In 2019, DeepMind registered a new company called DeepMind Labs Limited, as well as a new holding company, filings with the UK’s Companies House showed. This was done in anticipation of a separation from Google, two former employees involved in those registrations said.
Negotiations with Google went through peaks and valleys over the years but gained new momentum in 2020, one person said. A senior team inside DeepMind started to hold meetings with outside lawyers and Google to hash out details of what this theoretical new formation might mean for the two companies’ relationship, including specifics such as whether they would share a codebase, internal performance metrics, and software expenses, two people said.
DeepMind and Google leadership at odds over AI ethics
From the start, DeepMind was thinking about potential ethical dilemmas from its deal with Google. Before the 2014 acquisition closed, both companies signed an “Ethics and Safety Review Agreement” that would prevent Google from taking control of DeepMind’s technology, The Economist reported in 2019. Part of the agreement included the creation of an ethics board that would supervise the research.
Despite years of internal discussions about who should sit on this board, and vague promises to the press, this group “never existed, never convened, and never solved any ethics issues,” one former employee close to those discussions said. A DeepMind spokesperson declined to comment.
DeepMind did pursue a different idea: an independent review board to convene if it were to separate from Google, three people familiar with the plans said. The board would be made up of Google and DeepMind executives, as well as third parties. Former US president Barack Obama was someone DeepMind wanted to approach for this board, said one person who saw a shortlist of candidates.
DeepMind also created an ethical charter that included bans on using its technology for military weapons or surveillance, as well as a rule that its technology should be used in ways that benefit society. In 2017, DeepMind started a unit focused on AI ethics research composed of employees and external research fellows. Its stated goal was to “pave the way for truly beneficial and responsible AI.”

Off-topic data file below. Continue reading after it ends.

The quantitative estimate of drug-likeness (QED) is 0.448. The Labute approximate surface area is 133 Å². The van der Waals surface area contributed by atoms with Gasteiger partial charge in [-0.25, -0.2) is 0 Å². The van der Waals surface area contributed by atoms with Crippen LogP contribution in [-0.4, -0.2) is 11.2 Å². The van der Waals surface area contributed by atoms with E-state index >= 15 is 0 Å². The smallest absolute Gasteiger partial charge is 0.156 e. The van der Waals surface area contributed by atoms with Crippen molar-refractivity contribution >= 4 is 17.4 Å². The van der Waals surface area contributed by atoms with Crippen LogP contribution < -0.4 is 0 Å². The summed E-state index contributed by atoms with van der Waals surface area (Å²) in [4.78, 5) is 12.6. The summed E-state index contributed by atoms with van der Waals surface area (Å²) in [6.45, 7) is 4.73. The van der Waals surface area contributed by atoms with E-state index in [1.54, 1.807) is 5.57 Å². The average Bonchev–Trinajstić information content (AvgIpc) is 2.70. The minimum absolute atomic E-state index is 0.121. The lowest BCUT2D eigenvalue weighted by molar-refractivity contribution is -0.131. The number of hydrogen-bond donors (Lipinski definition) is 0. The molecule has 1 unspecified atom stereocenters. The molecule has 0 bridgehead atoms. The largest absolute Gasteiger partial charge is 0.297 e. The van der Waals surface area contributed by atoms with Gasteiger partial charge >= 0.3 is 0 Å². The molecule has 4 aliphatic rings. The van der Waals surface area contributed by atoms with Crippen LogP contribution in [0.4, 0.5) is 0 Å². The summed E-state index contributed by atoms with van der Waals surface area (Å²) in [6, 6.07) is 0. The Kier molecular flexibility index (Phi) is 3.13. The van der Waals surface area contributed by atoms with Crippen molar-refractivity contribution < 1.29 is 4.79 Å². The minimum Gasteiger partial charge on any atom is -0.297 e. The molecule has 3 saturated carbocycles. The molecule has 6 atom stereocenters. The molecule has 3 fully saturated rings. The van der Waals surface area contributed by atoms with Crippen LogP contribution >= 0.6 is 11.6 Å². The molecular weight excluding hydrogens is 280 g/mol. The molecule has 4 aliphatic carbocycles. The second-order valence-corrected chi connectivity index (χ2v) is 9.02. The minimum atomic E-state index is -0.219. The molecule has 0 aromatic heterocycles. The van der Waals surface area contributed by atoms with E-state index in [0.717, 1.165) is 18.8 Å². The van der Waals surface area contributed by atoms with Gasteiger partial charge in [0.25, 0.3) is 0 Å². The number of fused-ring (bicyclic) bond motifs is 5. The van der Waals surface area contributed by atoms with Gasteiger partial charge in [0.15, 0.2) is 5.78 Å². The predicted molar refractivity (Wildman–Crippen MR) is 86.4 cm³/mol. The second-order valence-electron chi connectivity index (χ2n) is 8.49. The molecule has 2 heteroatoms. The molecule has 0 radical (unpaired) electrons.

A few months later, a controversial contract between Google and the Pentagon was disclosed, causing an internal uproar in which employees accused Google of getting into “the business of war.”
Google’s Pentagon contract, known as Project Maven, “set alarm bells ringing” inside DeepMind, a former employee said. Afterward, Google published a set of principles to govern its work in AI, guidelines that were similar to the ethical charter that DeepMind had already set out internally, rankling some of DeepMind’s senior leadership, two former employees said.
Who will control the AI?
In April, Hassabis told employees in an all-hands meeting that negotiations to separate from Google had ended. DeepMind would maintain its existing status inside Alphabet. DeepMind’s future work would be overseen by Google’s Advanced Technology Review Council, which includes two DeepMind executives, Google’s AI chief Jeff Dean, and the legal SVP Kent Walker.
But the group’s yearslong battle to achieve more independence raises questions about its future within Google.
Google’s commitment to AI research has also come under question, after the company forced out two of its most senior AI ethics researchers. That led to an industry backlash and sowed doubt over whether it could allow truly independent research.
Ali Alkhatib, a fellow at the Center for Applied Data Ethics, told Insider that more public accountability was “desperately needed” to regulate the pursuit of AI by large tech companies.
For Google, its investment in DeepMind may be starting to pay off. Late last year, DeepMind announced a breakthrough to help scientists better understand the behavior of microscopic proteins, which has the potential to revolutionize drug discovery.
As for DeepMind, Hassabis is holding on to the belief that AI technology should not be controlled by a single corporation. Speaking at Tortoise’s Responsible AI Forum in June, he proposed a “world institute” of AI. Such a body might sit under the jurisdiction of the United Nations, Hassabis theorized, and could be filled with top researchers in the field.
“It’s much stronger if you lead by example,” he told the audience, “and I hope DeepMind can be part of that role-modeling for the industry.”